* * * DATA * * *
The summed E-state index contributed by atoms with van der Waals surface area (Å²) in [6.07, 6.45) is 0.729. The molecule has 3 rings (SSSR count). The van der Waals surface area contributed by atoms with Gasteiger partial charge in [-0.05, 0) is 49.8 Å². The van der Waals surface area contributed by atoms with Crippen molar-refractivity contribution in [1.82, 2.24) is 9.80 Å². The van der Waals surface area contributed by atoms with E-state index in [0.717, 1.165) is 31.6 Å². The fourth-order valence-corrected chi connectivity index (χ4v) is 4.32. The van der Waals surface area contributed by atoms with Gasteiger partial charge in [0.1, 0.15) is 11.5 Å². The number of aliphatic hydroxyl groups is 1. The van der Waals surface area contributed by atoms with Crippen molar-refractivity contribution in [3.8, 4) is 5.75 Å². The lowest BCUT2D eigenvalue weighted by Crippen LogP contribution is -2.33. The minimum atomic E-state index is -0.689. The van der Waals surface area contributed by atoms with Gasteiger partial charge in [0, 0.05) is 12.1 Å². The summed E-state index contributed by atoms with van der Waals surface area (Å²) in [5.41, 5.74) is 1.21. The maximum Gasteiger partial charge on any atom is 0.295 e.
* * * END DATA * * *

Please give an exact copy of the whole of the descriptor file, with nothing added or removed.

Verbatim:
The summed E-state index contributed by atoms with van der Waals surface area (Å²) in [6.07, 6.45) is 0.729. The molecule has 3 rings (SSSR count). The van der Waals surface area contributed by atoms with Gasteiger partial charge in [-0.05, 0) is 49.8 Å². The van der Waals surface area contributed by atoms with Crippen molar-refractivity contribution in [1.82, 2.24) is 9.80 Å². The van der Waals surface area contributed by atoms with E-state index in [0.717, 1.165) is 31.6 Å². The fourth-order valence-corrected chi connectivity index (χ4v) is 4.32. The van der Waals surface area contributed by atoms with Gasteiger partial charge in [0.1, 0.15) is 11.5 Å². The number of aliphatic hydroxyl groups is 1. The van der Waals surface area contributed by atoms with Crippen molar-refractivity contribution in [3.8, 4) is 5.75 Å². The lowest BCUT2D eigenvalue weighted by Crippen LogP contribution is -2.33. The minimum atomic E-state index is -0.689. The van der Waals surface area contributed by atoms with Gasteiger partial charge in [0, 0.05) is 12.1 Å². The summed E-state index contributed by atoms with van der Waals surface area (Å²) in [5.41, 5.74) is 1.21. The maximum Gasteiger partial charge on any atom is 0.295 e.